It’s also important to consider that inclusive writing is a contentious topic for certain audiences. Some people find it unnecessary, complex, politicized or intrusive. But no one better understands the impact that linguistic choices can have on consumer behaviours than you (and us). So, when deciding to use inclusive language to advertise a product, it's important to not only choose the language that best suits your target audience, but also to ensure that the reception of the message is not compromised.

Several language authorities have developed writing guides to help unpack the complexities and techniques involved in inclusive writing, many of which are available online. These are excellent tools to understand the issues at hand and explore what inclusive language can achieve on a larger scale.

Once demystified, inclusive writing is a practice that advertisers must consider with care, as it comes with a fair amount of political baggage.

Camille Roy-Tremblay, Translator and Editor

Quebec’s Gastronomy: Uniqueness, Served.

Laurent Dagenaux, Cassandra Loignon, Trois fois par jour, Amine Laabi, Folks & Forks. Do these names ring a bell? Probably, since they are a part of the vibrant patchwork that is Québec’s contemporary culinary landscape. However, if we go back a few decades, the classic steak-corn-potato (expression referring to Québec’s Shepard’s pie) was the staple for most Québécois families. Fine cuisine existed, sure, but to a much lesser extent, as it was less popular and less affordable. Culinary TV shows and social media have greatly contributed to giving Québec’s gastronomy its cool-kid status and its new modern look.

All of this explains why we are seeing more and more food content creators succeed both within and outside of the province. These foodies shine a light not only on the industry, but also on Québécois culture. If Quebec is well known for its legendary joie de vivre, it’s mostly due to its boundless love of food. It’s no secret—food makes us happy (at least local food does!) So, even if our revenue is under the Canadian average, food is not something we compromise on, as we spend just as much as other provinces on food, whether at home or in restaurants. For the Québécois, eating is more about enjoyment than sustenance.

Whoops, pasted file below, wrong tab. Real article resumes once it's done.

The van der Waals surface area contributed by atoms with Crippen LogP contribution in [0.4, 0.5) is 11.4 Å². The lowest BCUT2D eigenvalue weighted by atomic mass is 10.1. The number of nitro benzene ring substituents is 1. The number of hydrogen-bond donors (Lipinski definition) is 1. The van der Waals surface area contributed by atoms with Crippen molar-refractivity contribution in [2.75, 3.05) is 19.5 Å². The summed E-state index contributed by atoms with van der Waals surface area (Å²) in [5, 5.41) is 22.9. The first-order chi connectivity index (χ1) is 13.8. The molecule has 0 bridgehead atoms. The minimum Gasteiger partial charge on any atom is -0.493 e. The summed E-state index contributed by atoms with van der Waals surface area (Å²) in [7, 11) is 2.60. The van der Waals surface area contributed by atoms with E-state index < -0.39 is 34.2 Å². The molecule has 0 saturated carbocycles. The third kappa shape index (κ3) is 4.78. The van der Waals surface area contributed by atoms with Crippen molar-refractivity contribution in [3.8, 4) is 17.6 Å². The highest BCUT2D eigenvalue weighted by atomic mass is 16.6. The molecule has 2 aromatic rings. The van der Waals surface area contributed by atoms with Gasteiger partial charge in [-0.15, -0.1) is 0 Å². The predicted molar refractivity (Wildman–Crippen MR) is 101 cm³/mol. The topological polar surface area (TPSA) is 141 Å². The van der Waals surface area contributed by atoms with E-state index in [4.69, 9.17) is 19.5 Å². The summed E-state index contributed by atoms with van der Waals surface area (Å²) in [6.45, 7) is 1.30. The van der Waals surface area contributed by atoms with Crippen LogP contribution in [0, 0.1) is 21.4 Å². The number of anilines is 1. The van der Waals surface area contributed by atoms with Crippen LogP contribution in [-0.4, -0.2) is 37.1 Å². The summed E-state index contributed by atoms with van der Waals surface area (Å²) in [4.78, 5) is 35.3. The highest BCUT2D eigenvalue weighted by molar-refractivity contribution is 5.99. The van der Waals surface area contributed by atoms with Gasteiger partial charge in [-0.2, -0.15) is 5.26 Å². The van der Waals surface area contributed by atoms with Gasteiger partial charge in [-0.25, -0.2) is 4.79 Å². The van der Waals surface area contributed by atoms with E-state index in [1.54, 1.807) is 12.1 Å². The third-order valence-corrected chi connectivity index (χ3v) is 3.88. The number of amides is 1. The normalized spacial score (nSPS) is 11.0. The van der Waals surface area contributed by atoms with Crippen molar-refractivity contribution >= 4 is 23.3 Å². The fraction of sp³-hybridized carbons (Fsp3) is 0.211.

It’s a cuisine that most would characterize as hearty, festive, and far from pretentious, but mostly, it’s a cuisine that puts local products in the spotlight. These same traits are often used to describe the Québécois, so it’s safe to say they are an undeniable part of our identity. On another note, contrary to most restaurants across the globe that are financed through private investments, the majority of Québec’s restaurants (57%) see the light of day because the owner has poured their every penny and ounce of passion into them. This means that ROC advertising agencies who wish to work with food influencers from Québec have to understand the uniqueness of our gastronomy in order to create relevant and engaging content. When they grasp the character and the value of Québec’s cuisine, it’s clear that they have understood who we are at the core.

Moreover, gastronomy plays a critical and strategic role in Quebec’s tourism industry, as well as in its development and the revitalization of its remote regions. A recent report showed that, after the shake-up caused by the COVID pandemic, women, marginalized communities, and youth are revolutionizing the industry. It bodes well for the future, and it makes us want to support our local restaurants, which are internationally renowned for a reason. Are you hungry yet?